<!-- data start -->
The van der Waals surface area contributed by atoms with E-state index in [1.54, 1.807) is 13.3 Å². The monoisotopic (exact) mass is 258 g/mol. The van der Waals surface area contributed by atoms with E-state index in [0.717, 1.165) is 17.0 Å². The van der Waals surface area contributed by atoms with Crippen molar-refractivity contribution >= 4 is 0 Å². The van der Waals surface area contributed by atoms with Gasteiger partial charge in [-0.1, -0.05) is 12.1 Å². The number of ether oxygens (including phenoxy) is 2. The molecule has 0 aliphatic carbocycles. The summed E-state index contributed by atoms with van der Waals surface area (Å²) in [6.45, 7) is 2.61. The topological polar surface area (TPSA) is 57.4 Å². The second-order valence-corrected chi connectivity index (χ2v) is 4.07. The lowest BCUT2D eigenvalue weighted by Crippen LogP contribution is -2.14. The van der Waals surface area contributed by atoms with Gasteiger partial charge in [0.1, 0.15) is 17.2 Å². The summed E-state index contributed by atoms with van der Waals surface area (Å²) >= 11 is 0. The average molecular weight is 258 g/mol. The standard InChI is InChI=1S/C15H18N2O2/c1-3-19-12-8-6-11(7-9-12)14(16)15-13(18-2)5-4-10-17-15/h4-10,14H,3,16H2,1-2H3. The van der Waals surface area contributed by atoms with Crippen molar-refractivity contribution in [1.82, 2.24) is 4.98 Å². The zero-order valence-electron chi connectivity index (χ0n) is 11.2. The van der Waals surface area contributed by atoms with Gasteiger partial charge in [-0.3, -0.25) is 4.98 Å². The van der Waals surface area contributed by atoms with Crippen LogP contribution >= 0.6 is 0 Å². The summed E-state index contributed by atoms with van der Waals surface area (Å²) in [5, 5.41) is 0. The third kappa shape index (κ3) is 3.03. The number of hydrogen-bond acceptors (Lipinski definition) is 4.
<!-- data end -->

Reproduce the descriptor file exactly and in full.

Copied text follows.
The van der Waals surface area contributed by atoms with E-state index in [1.54, 1.807) is 13.3 Å². The monoisotopic (exact) mass is 258 g/mol. The van der Waals surface area contributed by atoms with E-state index in [0.717, 1.165) is 17.0 Å². The van der Waals surface area contributed by atoms with Crippen molar-refractivity contribution >= 4 is 0 Å². The van der Waals surface area contributed by atoms with Gasteiger partial charge in [-0.1, -0.05) is 12.1 Å². The number of ether oxygens (including phenoxy) is 2. The molecule has 0 aliphatic carbocycles. The summed E-state index contributed by atoms with van der Waals surface area (Å²) in [6.45, 7) is 2.61. The topological polar surface area (TPSA) is 57.4 Å². The second-order valence-corrected chi connectivity index (χ2v) is 4.07. The lowest BCUT2D eigenvalue weighted by Crippen LogP contribution is -2.14. The van der Waals surface area contributed by atoms with Gasteiger partial charge in [0.1, 0.15) is 17.2 Å². The summed E-state index contributed by atoms with van der Waals surface area (Å²) >= 11 is 0. The average molecular weight is 258 g/mol. The standard InChI is InChI=1S/C15H18N2O2/c1-3-19-12-8-6-11(7-9-12)14(16)15-13(18-2)5-4-10-17-15/h4-10,14H,3,16H2,1-2H3. The van der Waals surface area contributed by atoms with Crippen molar-refractivity contribution in [1.82, 2.24) is 4.98 Å². The zero-order valence-electron chi connectivity index (χ0n) is 11.2. The van der Waals surface area contributed by atoms with Gasteiger partial charge in [-0.3, -0.25) is 4.98 Å². The van der Waals surface area contributed by atoms with Crippen LogP contribution >= 0.6 is 0 Å². The summed E-state index contributed by atoms with van der Waals surface area (Å²) in [5, 5.41) is 0. The third kappa shape index (κ3) is 3.03. The number of hydrogen-bond acceptors (Lipinski definition) is 4.